Champions of Illusion cover Champions of Illusion: The Science Behind Mind-Boggling Images and Mystifying Brain Puzzles
by Susana Martinez-Conde & Stephen L. Macknik

Don’t I own this book? Or have I read it? I think maybe I have. GO from my Wishlist.

Bunk cover Bunk: The True Story of Hoaxes, Hucksters, Humbug, Plagiarists, Forgeries, and Phonies by Kevin Young

I really want to read this. Why haven’t I? Maybe during the 20 Books of Summer. 😬  KEEP.

Anyone have any experience with any of these? Any arguments for KEEP or GO?

Down the TBR Hole 29

TBRHole

This is a meme started by Lia at Lost in a Story. The “rules” are:

  • Go to your Goodreads to-read shelf.
  • Order on ascending date added.
  • Take the first 5 (or 10 (or even more!) if you’re feeling adventurous) books. Of course, if you do this weekly, you start where you left off the last time.
  • Read the synopses of the books.
  • Decide: keep it or should it go?

I’m modifying this a little since my to-read shelf is a mess of books that are mostly in storage. Instead, I’m going to look at my wishlist—all those books I add on a whim during my travels around the book blogging community—and weed out the ones that don’t quite sound as good now. The “keepers” I’m going to look for at online libraries or add to my Amazon wishlist.

Stories of a Street Performer cover Stories of a Street Performer: The Memoirs of a Master Magician by Whit “Pop” Haydn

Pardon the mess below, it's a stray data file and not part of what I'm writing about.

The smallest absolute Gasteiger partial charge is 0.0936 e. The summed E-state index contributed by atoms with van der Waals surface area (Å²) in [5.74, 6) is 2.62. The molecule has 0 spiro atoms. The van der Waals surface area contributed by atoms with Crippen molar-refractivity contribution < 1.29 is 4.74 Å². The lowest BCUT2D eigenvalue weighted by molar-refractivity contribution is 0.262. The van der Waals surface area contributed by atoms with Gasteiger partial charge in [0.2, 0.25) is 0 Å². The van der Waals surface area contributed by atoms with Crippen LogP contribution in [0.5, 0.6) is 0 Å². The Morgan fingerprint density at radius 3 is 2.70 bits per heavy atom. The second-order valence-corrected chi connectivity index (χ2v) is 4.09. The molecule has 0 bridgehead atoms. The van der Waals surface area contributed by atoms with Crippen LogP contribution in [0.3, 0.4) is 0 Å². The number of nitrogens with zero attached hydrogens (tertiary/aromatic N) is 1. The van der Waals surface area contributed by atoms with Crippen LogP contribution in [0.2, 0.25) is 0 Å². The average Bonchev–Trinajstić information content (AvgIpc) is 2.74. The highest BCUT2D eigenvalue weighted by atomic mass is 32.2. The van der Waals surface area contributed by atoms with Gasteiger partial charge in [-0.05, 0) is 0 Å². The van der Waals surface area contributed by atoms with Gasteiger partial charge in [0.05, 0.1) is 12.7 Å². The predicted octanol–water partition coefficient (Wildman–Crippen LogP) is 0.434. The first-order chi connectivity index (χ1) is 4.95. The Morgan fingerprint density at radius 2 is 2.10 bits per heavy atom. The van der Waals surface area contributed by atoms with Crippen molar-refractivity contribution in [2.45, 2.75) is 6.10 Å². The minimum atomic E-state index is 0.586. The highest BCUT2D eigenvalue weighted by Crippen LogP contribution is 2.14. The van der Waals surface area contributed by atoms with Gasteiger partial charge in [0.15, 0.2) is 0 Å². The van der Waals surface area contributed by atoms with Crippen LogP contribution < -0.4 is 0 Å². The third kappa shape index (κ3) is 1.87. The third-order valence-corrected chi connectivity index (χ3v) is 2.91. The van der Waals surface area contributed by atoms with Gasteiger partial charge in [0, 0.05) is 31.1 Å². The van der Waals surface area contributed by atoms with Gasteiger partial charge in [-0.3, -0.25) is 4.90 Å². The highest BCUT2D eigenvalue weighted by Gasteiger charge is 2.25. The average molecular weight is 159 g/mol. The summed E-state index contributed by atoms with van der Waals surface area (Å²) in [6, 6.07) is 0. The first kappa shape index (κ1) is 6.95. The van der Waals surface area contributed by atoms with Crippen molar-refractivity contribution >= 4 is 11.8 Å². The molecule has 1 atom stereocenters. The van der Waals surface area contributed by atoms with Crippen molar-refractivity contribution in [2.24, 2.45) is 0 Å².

Pop Haydn is such a storyteller. Don’t believe me? Watch Pop Haydn and the Shell Game. KEEP.

Sherlock Holmes and the Servants of Hell cover Sherlock Holmes and the Servants of Hell by Paul Kane

This is a mash-up of Sherlock Holmes and Clive Barker’s Hellraiser series. I’ve heard it’s fairly decent and I’m still willing to believe that despite my tiring of Holmes pastiche. KEEP.

London Falling cover London Falling by Paul Cornell

I’m sure I had a good reason for putting this book on my TBR. It doesn’t sound bad, but it doesn’t seem like anything I’ll really get around to reading. GO.

Dancing in the Operating Room cover Dancing in the Operating Room by Bruce Davis

Bruce Davis was a guest at WesterCon back in 2017 and did a great talk on possible medical emergencies in space and writing realistic wounds. Good stuff. This is his book of essays about his career as a trauma surgeon. KEEP.

What Ho, Automaton cover What Ho, Automaton! by Chris Dolley

I like the concept of steampunk more than I’ve ever liked any steampunk fiction. On top of that, I find that I’m not much of a fan of Wodehouse’s Jeeves and Wooster. So, GO.

Anyone have any experience with any of these? Any arguments for KEEP or GO?

Down the TBR Hole 28

TBRHole

This is a meme started by Lia at Lost in a Story. The “rules” are:

  • Go to your Goodreads to-read shelf.
  • Order on ascending date added.
  • Take the first 5 (or 10 (or even more!) if you’re feeling adventurous) books. Of course, if you do this weekly, you start where you left off the last time.
  • Read the synopses of the books.
  • Decide: keep it or should it go?

I’m modifying this a little since my to-read shelf is a mess of books that are mostly in storage. Instead, I’m going to look at my wishlist—all those books I add on a whim during my travels around the book blogging community—and weed out the ones that don’t quite sound as good now. The “keepers” I’m going to look for at online libraries or add to my Amazon wishlist.

Perilous Life of Jade Yeo cover The Perilous Life of Jade Yeo by Zen Cho

I just mentioned last week that I’ve read some of Zen Cho’s short fiction and liked it. Also, this is set in the 20s and sounds really fun. KEEP!